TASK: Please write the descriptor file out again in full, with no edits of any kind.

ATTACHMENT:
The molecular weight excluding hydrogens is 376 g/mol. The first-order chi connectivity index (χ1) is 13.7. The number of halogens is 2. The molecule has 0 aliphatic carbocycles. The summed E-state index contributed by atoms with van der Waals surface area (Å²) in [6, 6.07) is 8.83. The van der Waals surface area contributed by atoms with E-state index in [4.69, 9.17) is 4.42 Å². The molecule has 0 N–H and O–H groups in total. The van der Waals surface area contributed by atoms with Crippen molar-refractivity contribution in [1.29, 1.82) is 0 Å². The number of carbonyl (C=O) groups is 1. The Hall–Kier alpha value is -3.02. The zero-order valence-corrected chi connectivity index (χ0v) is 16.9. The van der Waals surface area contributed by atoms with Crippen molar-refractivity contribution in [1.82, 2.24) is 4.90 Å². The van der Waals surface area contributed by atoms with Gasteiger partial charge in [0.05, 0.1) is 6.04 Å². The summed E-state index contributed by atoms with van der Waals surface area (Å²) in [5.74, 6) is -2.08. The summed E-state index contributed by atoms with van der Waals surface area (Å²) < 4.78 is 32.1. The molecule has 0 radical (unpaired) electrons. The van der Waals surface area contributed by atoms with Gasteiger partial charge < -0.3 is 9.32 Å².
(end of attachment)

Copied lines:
The molecular weight excluding hydrogens is 376 g/mol. The first-order chi connectivity index (χ1) is 13.7. The number of halogens is 2. The molecule has 0 aliphatic carbocycles. The summed E-state index contributed by atoms with van der Waals surface area (Å²) in [6, 6.07) is 8.83. The van der Waals surface area contributed by atoms with E-state index in [4.69, 9.17) is 4.42 Å². The molecule has 0 N–H and O–H groups in total. The van der Waals surface area contributed by atoms with Crippen molar-refractivity contribution in [1.29, 1.82) is 0 Å². The number of carbonyl (C=O) groups is 1. The Hall–Kier alpha value is -3.02. The zero-order valence-corrected chi connectivity index (χ0v) is 16.9. The van der Waals surface area contributed by atoms with Crippen molar-refractivity contribution in [1.82, 2.24) is 4.90 Å². The van der Waals surface area contributed by atoms with Gasteiger partial charge in [0.05, 0.1) is 6.04 Å². The summed E-state index contributed by atoms with van der Waals surface area (Å²) in [5.74, 6) is -2.08. The summed E-state index contributed by atoms with van der Waals surface area (Å²) < 4.78 is 32.1. The molecule has 0 radical (unpaired) electrons. The van der Waals surface area contributed by atoms with Gasteiger partial charge < -0.3 is 9.32 Å².